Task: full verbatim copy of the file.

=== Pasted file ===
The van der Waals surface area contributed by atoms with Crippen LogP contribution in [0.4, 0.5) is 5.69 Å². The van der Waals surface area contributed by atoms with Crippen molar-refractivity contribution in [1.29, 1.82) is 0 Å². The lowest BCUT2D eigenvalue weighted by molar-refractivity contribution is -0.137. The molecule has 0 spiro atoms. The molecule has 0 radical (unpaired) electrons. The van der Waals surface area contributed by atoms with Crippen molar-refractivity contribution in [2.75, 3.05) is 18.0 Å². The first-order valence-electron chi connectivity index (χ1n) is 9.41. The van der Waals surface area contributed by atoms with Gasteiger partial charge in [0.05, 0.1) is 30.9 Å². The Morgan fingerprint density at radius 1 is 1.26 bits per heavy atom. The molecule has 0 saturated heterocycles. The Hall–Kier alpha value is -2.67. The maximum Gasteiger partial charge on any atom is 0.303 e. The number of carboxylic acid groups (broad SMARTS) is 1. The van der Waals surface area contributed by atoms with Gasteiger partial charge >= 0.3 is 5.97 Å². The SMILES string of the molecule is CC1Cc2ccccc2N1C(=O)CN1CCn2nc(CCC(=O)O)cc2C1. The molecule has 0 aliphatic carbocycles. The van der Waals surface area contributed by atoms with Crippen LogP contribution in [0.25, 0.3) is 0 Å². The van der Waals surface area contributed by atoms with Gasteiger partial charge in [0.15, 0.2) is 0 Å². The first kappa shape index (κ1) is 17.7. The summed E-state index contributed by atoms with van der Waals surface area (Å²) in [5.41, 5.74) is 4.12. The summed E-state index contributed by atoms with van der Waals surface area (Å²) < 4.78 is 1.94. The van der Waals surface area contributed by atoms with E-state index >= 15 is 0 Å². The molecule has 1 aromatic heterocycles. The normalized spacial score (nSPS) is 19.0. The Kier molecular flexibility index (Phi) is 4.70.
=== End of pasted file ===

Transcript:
The van der Waals surface area contributed by atoms with Crippen LogP contribution in [0.4, 0.5) is 5.69 Å². The van der Waals surface area contributed by atoms with Crippen molar-refractivity contribution in [1.29, 1.82) is 0 Å². The lowest BCUT2D eigenvalue weighted by molar-refractivity contribution is -0.137. The molecule has 0 spiro atoms. The molecule has 0 radical (unpaired) electrons. The van der Waals surface area contributed by atoms with Crippen molar-refractivity contribution in [2.75, 3.05) is 18.0 Å². The first-order valence-electron chi connectivity index (χ1n) is 9.41. The van der Waals surface area contributed by atoms with Gasteiger partial charge in [0.05, 0.1) is 30.9 Å². The Morgan fingerprint density at radius 1 is 1.26 bits per heavy atom. The molecule has 0 saturated heterocycles. The Hall–Kier alpha value is -2.67. The maximum Gasteiger partial charge on any atom is 0.303 e. The number of carboxylic acid groups (broad SMARTS) is 1. The van der Waals surface area contributed by atoms with Gasteiger partial charge >= 0.3 is 5.97 Å². The SMILES string of the molecule is CC1Cc2ccccc2N1C(=O)CN1CCn2nc(CCC(=O)O)cc2C1. The molecule has 0 aliphatic carbocycles. The van der Waals surface area contributed by atoms with Crippen LogP contribution in [0.25, 0.3) is 0 Å². The van der Waals surface area contributed by atoms with Gasteiger partial charge in [0.15, 0.2) is 0 Å². The first kappa shape index (κ1) is 17.7. The summed E-state index contributed by atoms with van der Waals surface area (Å²) in [5.41, 5.74) is 4.12. The summed E-state index contributed by atoms with van der Waals surface area (Å²) < 4.78 is 1.94. The van der Waals surface area contributed by atoms with E-state index >= 15 is 0 Å². The molecule has 1 aromatic heterocycles. The normalized spacial score (nSPS) is 19.0. The Kier molecular flexibility index (Phi) is 4.70.